Thoughts on ELT, English and whatever else comes into my head
Well, not for me for the first time in six years. I might have managed a fair bit since having a baby — speaking at IATEFL and getting called fame-hungry for it by a load of misogynists, finishing off a Graded Reader for Black Cat (best one yet) and writing a teacher’s book for Macmillan — but running a residential summer school is way more than I can handle. Apparently, people go on holiday at this time of year so I’m doing that instead.
However, I can’t help noticing that global mass is re-distributing around the south coast of England as TEFL-ers and students descend.
And I’ve a few posts that deserve a seasonal airing.
Everyone involved would appreciate it if applicants accept jobs and then actually turn up. It’s kind of implied in that email that includes accepting the offer of employment. Your granny will be much more proud of you for seeing the job through than for thinking of an excuse for dropping out that calls on her to faux-die and have an imaginary funeral.
Summer school – the unluckiest time of the year
It seems that June and July are dangerous times. Just as you’re about to start the job you’ve accepted and signed a contract for, up to 25% of you will be struck down by a “grave medical condition” or “serious health problem” or will just have that mysterious affliction of “personal reasons” that will prevent you from working for the entire summer.
Even worse, many of you will lose a family member and have to attend their funeral on exactly the same dates as induction and you’ll be so devastated you won’t consider maybe starting work and taking your mind off the tragedy …carry on reading
This section could just as easily be retitled: Are you an idiot with no leadership or organisational skills? A surprisingly high number of people don’t recognise themselves as needing to tick ‘yes’ in that box. If you’re not sure, here’s a little test based on a real life summer car crash I saw.
There are two schools using the same books. Last year, School A had two classes on that book and School B had one class. This year, the numbers are reversed so School B needs one set of School A’s books. If you’re School B do you:
a) get on the phone and email and make sure you have organised collection/drop off of the books you need in time for when you need them?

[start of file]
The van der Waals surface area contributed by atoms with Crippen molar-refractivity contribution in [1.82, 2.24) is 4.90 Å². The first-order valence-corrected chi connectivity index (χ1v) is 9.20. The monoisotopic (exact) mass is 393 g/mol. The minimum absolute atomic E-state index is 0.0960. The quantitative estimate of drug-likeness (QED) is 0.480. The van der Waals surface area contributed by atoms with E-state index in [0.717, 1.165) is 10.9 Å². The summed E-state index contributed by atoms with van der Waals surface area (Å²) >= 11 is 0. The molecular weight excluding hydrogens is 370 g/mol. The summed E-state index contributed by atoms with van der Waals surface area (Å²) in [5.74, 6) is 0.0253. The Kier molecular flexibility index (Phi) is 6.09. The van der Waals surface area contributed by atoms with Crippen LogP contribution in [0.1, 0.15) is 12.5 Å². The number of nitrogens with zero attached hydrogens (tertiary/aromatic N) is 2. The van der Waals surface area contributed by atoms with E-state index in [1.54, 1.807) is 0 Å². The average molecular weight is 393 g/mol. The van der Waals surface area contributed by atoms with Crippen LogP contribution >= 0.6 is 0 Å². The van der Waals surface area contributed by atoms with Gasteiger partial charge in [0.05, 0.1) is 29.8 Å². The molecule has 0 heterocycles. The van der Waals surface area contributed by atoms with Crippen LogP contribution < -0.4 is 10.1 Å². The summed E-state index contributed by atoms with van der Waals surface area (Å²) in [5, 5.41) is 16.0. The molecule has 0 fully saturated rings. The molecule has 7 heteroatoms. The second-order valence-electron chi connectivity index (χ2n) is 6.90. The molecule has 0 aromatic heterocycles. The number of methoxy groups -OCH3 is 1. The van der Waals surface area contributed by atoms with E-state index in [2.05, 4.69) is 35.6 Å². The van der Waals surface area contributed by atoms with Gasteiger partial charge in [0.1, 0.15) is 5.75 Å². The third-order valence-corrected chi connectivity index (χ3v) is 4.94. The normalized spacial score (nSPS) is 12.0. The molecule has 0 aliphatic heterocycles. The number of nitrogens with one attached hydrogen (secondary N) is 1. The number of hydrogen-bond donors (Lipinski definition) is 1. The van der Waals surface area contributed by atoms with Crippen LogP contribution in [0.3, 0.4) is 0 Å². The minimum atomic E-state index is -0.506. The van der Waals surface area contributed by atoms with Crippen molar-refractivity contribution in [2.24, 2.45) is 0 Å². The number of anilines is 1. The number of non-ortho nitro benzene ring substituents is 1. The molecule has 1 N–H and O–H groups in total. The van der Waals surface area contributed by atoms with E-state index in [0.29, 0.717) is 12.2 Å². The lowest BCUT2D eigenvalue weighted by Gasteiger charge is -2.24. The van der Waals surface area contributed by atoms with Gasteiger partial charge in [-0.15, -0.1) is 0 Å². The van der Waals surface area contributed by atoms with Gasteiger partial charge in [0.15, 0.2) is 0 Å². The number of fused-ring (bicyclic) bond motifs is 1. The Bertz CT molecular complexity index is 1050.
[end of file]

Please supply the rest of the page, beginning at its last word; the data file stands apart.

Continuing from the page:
b) do nothing?
Now, that was the easy question, though not everyone can manage it. The trickier part is for School A. You have the books, do you:
a) drop off just the set the other school needs and call them to confirm what you’ve done?
b) arrange the drop off (when repeatedly hassled to do it) of both sets of books thereby leaving your teacher with no books?
If you can only answer A’s in an interview but not apply that bit in your head where thinking comes from, you’re best off not burrowing up from the primeval sludge and trying to be a DOS. Likewise if you can’t manage these things:
Thinking of ADOS/DOS/Senior teacher roles?
Being computer literate: Computer literate managers are not limited to being able to find the on button and using hotmail. If you can’t cut and paste cells in Excel or attach documents to emails in Outlook or have heart failure every time you click on another open programme because you think your document has vanished, the job is going to stress you out …carry on reading.
Forgotten what’s in store? Well A-H includes feces and gossip, I-Q includes parents and R-Z covers venomous children. But don’t let me put you off. I’m just jealous because I’m not going yet feces will still figure predominantly in my summer. No-one’s paying me to change nappies either**.
The alternative universe of Summer School
Summer School is its own little universe with a distinct set of laws governing reality that make re-entry to the Other Real World a simultaneously yearned for and feared event …carry on reading.
If you ended up at a crap school, here are some reasons why:
What summer schools get wrong
Summer School is an immense undertaking. An entire functioning school, which usually has to be up and running in 24 hours, that combines Academic, Activities and Residential programs, often run by people new into the company or job role, and then made to disappear overnight once the last students go home.
It’s a wonder there are so many that make a success of it, excelling at their British Council inspections and achieving commendation by the ever watchful EL Gazette. It’s also not surprising so many mistakes are made – even by the good ones … carry on reading.
Despite the lateness of the month, it’s not too late to apply. A load of people likely dropped out today.
** Actually nappy changing is fine and my baby’s smell of fresh dough. They do, honestly!